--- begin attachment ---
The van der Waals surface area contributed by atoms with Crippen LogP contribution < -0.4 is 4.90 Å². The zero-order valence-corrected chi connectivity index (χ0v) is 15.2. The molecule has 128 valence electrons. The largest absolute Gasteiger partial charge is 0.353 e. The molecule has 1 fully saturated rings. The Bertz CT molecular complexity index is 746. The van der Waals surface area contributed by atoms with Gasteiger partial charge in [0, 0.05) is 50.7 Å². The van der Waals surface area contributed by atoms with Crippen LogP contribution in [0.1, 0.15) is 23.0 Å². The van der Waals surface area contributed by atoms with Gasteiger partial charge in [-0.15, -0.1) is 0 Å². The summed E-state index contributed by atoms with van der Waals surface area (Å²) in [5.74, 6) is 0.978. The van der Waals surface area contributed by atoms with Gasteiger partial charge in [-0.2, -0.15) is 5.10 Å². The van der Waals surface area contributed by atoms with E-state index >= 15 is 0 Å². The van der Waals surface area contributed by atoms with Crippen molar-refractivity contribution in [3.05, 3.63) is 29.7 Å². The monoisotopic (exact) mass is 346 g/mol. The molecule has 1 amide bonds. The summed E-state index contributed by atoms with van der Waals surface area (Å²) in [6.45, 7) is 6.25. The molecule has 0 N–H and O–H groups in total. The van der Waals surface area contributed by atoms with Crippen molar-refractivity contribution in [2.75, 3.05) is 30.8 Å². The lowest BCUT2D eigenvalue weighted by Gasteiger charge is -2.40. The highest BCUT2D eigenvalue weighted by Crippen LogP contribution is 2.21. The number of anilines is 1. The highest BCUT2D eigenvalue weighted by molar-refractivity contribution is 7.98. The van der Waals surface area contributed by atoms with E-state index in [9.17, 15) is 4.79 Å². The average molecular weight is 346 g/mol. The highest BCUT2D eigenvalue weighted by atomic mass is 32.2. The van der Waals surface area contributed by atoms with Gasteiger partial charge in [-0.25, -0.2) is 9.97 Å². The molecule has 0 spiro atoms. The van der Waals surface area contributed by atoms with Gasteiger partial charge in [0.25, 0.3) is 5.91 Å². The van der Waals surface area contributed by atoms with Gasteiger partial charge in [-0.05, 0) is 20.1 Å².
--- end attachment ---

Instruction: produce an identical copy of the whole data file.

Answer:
The van der Waals surface area contributed by atoms with Crippen LogP contribution < -0.4 is 4.90 Å². The zero-order valence-corrected chi connectivity index (χ0v) is 15.2. The molecule has 128 valence electrons. The largest absolute Gasteiger partial charge is 0.353 e. The molecule has 1 fully saturated rings. The Bertz CT molecular complexity index is 746. The van der Waals surface area contributed by atoms with Gasteiger partial charge in [0, 0.05) is 50.7 Å². The van der Waals surface area contributed by atoms with Crippen LogP contribution in [0.1, 0.15) is 23.0 Å². The van der Waals surface area contributed by atoms with Gasteiger partial charge in [-0.15, -0.1) is 0 Å². The summed E-state index contributed by atoms with van der Waals surface area (Å²) in [5.74, 6) is 0.978. The van der Waals surface area contributed by atoms with Gasteiger partial charge in [-0.2, -0.15) is 5.10 Å². The van der Waals surface area contributed by atoms with E-state index >= 15 is 0 Å². The van der Waals surface area contributed by atoms with Crippen molar-refractivity contribution in [3.05, 3.63) is 29.7 Å². The monoisotopic (exact) mass is 346 g/mol. The molecule has 1 amide bonds. The summed E-state index contributed by atoms with van der Waals surface area (Å²) in [6.45, 7) is 6.25. The molecule has 0 N–H and O–H groups in total. The van der Waals surface area contributed by atoms with Crippen molar-refractivity contribution in [2.75, 3.05) is 30.8 Å². The lowest BCUT2D eigenvalue weighted by Gasteiger charge is -2.40. The highest BCUT2D eigenvalue weighted by Crippen LogP contribution is 2.21. The number of anilines is 1. The highest BCUT2D eigenvalue weighted by molar-refractivity contribution is 7.98. The van der Waals surface area contributed by atoms with E-state index in [9.17, 15) is 4.79 Å². The average molecular weight is 346 g/mol. The highest BCUT2D eigenvalue weighted by atomic mass is 32.2. The van der Waals surface area contributed by atoms with Gasteiger partial charge in [-0.25, -0.2) is 9.97 Å². The molecule has 0 spiro atoms. The van der Waals surface area contributed by atoms with Gasteiger partial charge in [0.25, 0.3) is 5.91 Å². The van der Waals surface area contributed by atoms with Gasteiger partial charge in [-0.05, 0) is 20.1 Å².